Week 12 WOL Circle Meeting – The “Final” Meeting


It’s the month of May in Indianapolis, so what better metaphor for celebrating the completion of our circle than a checkered flag!  (Never mind that we actually finished in April…)

Our final meeting was just as inspiring as the first.  I think we all felt a wonderful sense of accomplishment at completing the entire 12 weeks.  While none of us made as much progress toward our goal as we had hoped, we all still felt like we had learned some valuable new techniques and had definitely seen progress.

One of the values of participating in a WOL circle is that it a wonderful learning experience made more impactful by the partnership and support of the other circle members.  I think one thing all of us would have done differently is around setting our goal.  Over the course of the 12 weeks, we all made adjustments to our goals if not changing them completely.

For my next circle I will definitely spend more time with participants on selection of a goal to help them get the most out of the experience.  Here is what I learned both through my own and my circle members’ experiences.

Choose a simple goal.  The point of the circle is to learn a different way of working and building a network.  The goal itself isn’t as important as being able to successfully try out and begin incorporating new techniques into your work style.

Choose a goal where you already have a few connections.  I found that trying to build a network from scratch was a really big undertaking.  It also made it more difficult to practice making contributions.  It’s much easier to feel comfortable approaching someone you know rather than someone who doesn’t know you at all.  The techniques you practice over the 12 weeks can definitely  help you to grow your network and move from an intimacy level of 0 to a level of 1 or 2 and that ‘s definitely progress.  However, I think to really make progress toward a goal it would help to have some people with whom you have an intimacy level of 3+.

Try to give yourself at least 5 hours a week to work through the exercises and work on your relationships.  I know, that sounds like a lot of time, but I found that the weeks where I invested the most time were the weeks where I made the most progress.  Carving out the time really wasn’t as difficult as I thought it might be.  I tended to spend some extra time at work at the end of the day.  It was quiet, I didn’t have any distractions and it gave me time to focus.  I know that won’t work for everyone but do try to find some time you can carve out for yourself.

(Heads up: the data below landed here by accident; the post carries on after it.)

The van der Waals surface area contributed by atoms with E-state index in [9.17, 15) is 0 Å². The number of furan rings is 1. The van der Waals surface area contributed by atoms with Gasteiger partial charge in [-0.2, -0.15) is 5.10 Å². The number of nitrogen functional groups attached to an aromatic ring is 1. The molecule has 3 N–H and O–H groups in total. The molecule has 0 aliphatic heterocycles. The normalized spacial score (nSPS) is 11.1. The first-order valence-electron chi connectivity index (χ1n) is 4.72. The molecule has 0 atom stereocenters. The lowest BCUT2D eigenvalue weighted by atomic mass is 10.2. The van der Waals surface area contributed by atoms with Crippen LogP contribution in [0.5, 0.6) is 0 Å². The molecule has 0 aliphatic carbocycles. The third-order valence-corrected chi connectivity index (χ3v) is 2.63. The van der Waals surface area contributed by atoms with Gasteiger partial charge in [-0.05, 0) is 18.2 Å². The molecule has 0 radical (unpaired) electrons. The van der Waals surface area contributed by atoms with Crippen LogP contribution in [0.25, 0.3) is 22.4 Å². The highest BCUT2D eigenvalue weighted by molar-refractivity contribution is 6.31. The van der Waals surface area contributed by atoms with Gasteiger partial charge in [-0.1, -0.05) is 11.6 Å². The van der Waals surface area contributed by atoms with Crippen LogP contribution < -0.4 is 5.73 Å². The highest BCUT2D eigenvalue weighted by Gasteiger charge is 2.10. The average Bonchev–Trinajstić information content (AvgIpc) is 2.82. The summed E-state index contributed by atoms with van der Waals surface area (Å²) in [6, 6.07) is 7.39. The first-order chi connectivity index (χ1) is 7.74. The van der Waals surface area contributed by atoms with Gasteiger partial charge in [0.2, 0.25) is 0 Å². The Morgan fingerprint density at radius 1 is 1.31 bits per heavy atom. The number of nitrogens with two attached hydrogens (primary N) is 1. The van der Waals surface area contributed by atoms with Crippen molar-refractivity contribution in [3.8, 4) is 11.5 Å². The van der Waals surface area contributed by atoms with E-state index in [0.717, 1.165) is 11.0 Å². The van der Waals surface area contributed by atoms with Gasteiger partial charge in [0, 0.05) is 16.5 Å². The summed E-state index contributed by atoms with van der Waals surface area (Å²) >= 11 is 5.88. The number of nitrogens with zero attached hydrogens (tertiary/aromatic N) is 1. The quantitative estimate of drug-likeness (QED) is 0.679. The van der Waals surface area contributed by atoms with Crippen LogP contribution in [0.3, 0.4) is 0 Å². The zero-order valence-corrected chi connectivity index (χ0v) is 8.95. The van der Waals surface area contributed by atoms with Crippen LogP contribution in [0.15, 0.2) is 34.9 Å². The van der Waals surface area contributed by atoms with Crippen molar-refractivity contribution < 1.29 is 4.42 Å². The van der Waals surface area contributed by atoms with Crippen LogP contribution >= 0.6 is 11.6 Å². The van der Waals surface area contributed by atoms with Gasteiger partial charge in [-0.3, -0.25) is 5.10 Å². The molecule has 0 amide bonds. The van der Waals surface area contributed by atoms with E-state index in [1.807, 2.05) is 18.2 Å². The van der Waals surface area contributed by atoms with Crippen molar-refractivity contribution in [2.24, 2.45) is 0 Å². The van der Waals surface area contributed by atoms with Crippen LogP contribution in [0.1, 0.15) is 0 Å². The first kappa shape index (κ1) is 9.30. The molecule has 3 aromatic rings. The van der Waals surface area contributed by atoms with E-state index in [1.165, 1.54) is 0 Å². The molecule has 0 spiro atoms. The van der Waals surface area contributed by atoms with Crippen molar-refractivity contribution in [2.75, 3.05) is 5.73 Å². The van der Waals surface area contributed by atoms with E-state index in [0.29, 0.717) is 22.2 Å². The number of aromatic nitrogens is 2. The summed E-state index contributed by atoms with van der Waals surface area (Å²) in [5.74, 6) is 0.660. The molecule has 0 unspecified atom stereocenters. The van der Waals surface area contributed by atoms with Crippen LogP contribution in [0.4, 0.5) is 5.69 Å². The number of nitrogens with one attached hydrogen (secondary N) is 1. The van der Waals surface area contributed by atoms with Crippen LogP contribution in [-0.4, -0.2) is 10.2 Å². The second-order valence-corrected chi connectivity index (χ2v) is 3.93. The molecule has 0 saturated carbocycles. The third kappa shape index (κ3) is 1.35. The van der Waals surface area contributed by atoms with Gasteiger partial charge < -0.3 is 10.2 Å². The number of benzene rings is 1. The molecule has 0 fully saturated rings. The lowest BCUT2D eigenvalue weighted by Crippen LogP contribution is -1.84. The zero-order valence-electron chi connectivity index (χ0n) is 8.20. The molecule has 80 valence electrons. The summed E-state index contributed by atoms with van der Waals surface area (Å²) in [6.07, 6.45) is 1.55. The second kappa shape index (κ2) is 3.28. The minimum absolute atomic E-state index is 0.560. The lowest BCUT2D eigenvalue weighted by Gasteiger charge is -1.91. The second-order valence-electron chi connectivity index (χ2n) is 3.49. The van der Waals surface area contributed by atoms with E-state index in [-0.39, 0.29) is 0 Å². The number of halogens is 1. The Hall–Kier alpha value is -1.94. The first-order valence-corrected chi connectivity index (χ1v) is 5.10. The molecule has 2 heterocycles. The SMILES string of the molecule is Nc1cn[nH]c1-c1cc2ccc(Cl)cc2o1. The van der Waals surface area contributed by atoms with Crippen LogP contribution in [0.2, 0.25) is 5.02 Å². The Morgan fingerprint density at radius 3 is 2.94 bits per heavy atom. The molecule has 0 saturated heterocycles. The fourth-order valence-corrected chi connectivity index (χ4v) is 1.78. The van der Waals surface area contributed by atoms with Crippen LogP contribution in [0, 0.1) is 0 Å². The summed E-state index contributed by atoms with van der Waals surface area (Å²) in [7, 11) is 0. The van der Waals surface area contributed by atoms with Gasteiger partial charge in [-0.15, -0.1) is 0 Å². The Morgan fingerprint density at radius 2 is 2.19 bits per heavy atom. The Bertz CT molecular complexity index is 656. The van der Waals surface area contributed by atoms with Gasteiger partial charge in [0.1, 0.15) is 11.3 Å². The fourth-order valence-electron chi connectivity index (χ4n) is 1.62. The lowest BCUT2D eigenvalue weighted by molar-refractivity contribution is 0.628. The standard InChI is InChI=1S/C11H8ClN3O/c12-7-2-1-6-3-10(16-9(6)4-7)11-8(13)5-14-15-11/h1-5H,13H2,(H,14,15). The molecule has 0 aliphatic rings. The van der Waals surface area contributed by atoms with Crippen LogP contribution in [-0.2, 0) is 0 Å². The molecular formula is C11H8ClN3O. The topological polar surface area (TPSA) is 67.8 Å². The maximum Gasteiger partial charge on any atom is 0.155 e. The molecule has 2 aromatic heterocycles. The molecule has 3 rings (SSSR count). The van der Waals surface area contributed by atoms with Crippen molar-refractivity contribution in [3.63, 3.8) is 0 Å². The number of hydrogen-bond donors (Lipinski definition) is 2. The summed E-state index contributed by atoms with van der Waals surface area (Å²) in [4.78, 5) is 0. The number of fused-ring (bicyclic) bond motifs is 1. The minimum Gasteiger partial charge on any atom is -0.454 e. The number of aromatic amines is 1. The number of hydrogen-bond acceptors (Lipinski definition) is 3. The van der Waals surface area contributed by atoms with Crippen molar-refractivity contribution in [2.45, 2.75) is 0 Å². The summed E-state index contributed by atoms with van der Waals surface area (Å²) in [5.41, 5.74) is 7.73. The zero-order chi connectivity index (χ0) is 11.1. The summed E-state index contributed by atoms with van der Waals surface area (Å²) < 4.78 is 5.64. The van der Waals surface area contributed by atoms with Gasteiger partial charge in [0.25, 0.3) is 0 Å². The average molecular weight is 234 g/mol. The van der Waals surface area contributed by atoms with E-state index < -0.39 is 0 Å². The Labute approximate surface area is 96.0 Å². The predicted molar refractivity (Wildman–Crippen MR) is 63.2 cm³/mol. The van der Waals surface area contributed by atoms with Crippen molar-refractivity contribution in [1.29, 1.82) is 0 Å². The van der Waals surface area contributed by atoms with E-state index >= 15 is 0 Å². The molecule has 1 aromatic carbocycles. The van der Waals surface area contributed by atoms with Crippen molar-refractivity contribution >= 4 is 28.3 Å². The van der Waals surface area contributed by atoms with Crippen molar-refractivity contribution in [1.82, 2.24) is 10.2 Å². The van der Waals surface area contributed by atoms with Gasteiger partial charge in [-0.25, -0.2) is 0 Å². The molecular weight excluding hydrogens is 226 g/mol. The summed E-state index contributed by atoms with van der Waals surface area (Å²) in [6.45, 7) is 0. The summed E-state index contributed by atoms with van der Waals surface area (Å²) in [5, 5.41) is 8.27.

Be willing to experiment and try new things.  Over the course of our 12 weeks, we all had the opportunity to try new things and see what worked.  I really didn’t do much on Twitter before but found ways to use it for both professional as well as personal interests.  Several of our members hadn’t done very much with our internal enterprise social network and became not just converts but advocates.  Use this as an opportunity to move out of your comfort zone and try something different.

So, what comes next?  One of the best things I got out of this experience is the wonderful relationships I’ve developed with my fellow circle members.  We have all agreed that we want to keep in touch.  We will be getting together in a few weeks when our member from Italy is in town on business.  We also want to try to reconnect every couple of months.  I know that these are people I will always feel a special connection to.

I definitely want to start up another circle group.  I just wanted to finish writing up my experiences from this circle first.  (Done and done!)  The only thing I haven’t decided just yet is whether my next circle will be at work or with an outside group.  I’m really looking forward to doing this again with a different group of people.  I’m sure each circle experience is as different as the individuals in the circle.  If you are interested in starting up a circle and looking for a participant or a facilitator, please keep me in mind.

Week 11 WOL Circle Summary – Network = Tribe of People with Shared Interest